Updated on 09/16/2011 8:51AM

Lewis maintains composure

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INGLEWOOD, Calif. - Don't get Bob Lewis started. If he blows, there's no telling who might get hurt. He is obviously a man of barely bottled rage, with passionate opinions fueled by roiling emotions that he keeps under a chokehold of absolute control.

I mean, why else would this volcanic racehorse owner and industry activist begin his most heartfelt statements with tacit warnings to duck and cover?

"Please don't take this as a criticism, but . . ."

"I don't mean to offend anyone, but . . ."

"Now don't get me wrong, but . . ."

Okay, so maybe Bob Lewis does not deserve the title of racing's Mr. Furious. He is, in fact, a statesman of sorts, with a keen eye for what works in the business and what is folly, and the ability to keep people thinking in terms of solutions.

Lewis was especially impressed with the message that Sheikh Mohammed delivered at England's recent Gimcrack Stakes Dinner, which echoed the warning Lewis has been delivering about the relationship between racetracks and horse owners.

"The posturing of some racecourses leads me to think that they feel they run the sport and can operate in isolation from owners and others," Sheikh Mohammed stated. "Take it from me, that is not the case."

But when a racetrack operation is driven by the pressure of shareholder profit, as is the case with tracks owned by Churchill Downs Inc. and Magna Entertainment Corp., Lewis warns that every other racing constituency ends up fending for itself, including trainers, patrons, and owners.

"It's naive to think it is going to happen otherwise," Lewis said.

Like all owners of influence, Lewis derives his clout from his horses, and the money he spends to get them. For the past dozen years, Lewis and his wife, Beverly, have been playing at the top of the game, buying, selling, syndicating, and collecting precious hardware. Their names have become synonymous with such runners as Silver Charm, Serena's Song, Timber Country, Charismatic, and now Orientate, the likely sprint champion of 2002.

On Saturday at Hollywood Park, the Lewises will watch their latest star, Composure, lead the field for the $200,000 Hollywood Starlet Stakes, a race won by Serena's Song in 1994. Lewis is not quite ready to compare the two, but there are parallels, including their victories in the Oak Leaf Stakes and their dramatic second-place finishes in the Breeders' Cup Juvenile Fillies.

"We've very proud of what Composure has been able to accomplish so far," Lewis said Thursday morning from his dockside home on Newport's Lido Island. "And she'll go the distance."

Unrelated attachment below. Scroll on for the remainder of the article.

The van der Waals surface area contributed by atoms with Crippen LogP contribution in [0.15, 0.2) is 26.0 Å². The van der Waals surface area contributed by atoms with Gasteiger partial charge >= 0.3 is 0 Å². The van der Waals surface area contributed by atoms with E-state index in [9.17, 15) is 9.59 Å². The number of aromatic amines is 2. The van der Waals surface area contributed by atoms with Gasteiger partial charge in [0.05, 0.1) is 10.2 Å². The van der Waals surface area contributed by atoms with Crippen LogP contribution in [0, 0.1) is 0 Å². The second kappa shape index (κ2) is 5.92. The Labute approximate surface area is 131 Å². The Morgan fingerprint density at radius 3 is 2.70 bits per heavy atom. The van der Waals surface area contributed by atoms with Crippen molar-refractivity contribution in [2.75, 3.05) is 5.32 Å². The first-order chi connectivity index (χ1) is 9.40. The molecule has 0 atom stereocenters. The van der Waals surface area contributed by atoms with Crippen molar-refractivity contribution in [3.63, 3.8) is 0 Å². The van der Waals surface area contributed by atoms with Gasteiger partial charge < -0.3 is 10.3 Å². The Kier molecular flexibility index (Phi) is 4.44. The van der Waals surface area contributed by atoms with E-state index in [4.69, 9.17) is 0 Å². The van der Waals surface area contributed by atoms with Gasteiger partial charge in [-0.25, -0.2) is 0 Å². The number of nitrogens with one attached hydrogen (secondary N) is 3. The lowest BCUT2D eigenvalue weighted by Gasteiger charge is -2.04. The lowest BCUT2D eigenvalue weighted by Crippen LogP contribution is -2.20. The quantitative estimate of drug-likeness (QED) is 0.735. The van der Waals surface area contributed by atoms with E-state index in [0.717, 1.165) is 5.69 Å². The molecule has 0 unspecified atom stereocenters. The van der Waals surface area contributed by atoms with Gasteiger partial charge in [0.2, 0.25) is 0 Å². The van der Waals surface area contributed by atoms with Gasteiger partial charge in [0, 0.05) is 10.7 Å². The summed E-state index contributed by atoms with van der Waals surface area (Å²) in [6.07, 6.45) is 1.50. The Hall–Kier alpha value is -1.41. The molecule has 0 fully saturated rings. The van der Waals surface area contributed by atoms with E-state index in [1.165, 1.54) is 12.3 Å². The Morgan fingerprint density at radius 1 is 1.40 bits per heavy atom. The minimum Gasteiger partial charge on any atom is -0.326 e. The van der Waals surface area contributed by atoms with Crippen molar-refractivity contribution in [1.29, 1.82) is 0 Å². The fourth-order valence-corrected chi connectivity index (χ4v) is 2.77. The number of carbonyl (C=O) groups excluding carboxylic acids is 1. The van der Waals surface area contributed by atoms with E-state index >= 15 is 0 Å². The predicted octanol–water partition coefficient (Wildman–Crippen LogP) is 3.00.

And how. As a daughter of Belmont winner Touch Gold and the long-winded mare Party Cited, Composure has the blood to run fast and far. In fact, Lewis was still licking his chops over the $2 million bonus attached to New York's revamped "Triple Tiara" for 3-year-old fillies, which includes races of nine, 10, and 12 furlongs.

"I'm not suggesting that we're going to be there," Lewis said. "But it's fun to think about it. And I think it is an indication that the industry is recognizing this kind of purse money should be available to the fillies, and not just the colts."

The Lewises paid $470,000 for Composure as a yearling. Bob Baffert, along with J.D. and Kevin McKathan, picked her out at Keeneland last fall, and Bob Lewis did the bidding. After that, Lewis put her in the back of his mind with the rest of his newly acquired inventory, until she made her debut at Del Mar in July. She finished last, but Lewis was far from discouraged.

"Whatever we paid for the horse, I don't really concern myself," he said. "If we buy a half a dozen yearlings at a sale, I average out the amount we paid and hope they come home and pay for themselves. And I know some of them take more time than others to realize their potential."

While Lewis can exhibit reasonable patience when it comes to the development of his horses, he has no time for business decisions made with haste, or based solely upon public relations. He was at his most irate in the wake of the Breeders' Cup pick six scandal, when some jurisdictions banned pick six betting and some racetracks adopted a zero-minutes-to-post policy on closing the windows. In the opinion of Lewis, the public and horsemen were being penalized for a problem relating to management.

"I just don't think we ought to carry our industry problems to the wagering public," Lewis said. "It's inappropriate. The only real value comes in finding the solution, which means getting the new software that is going to address the problem, along with a much greater oversight on the part of everybody in the industry."

And even though it is racetrack management that will take the lead on tote reform, Lewis hopes that owners will be kept advised of every development. As a director and former chairman of the Thoroughbred Owners of California, he expects nothing less.

"Mind you, I don't guarantee we will be," Lewis said. "We've been left out of the loop on more than one occasion. Of course, I don't mean that critically in any way."

Of course not.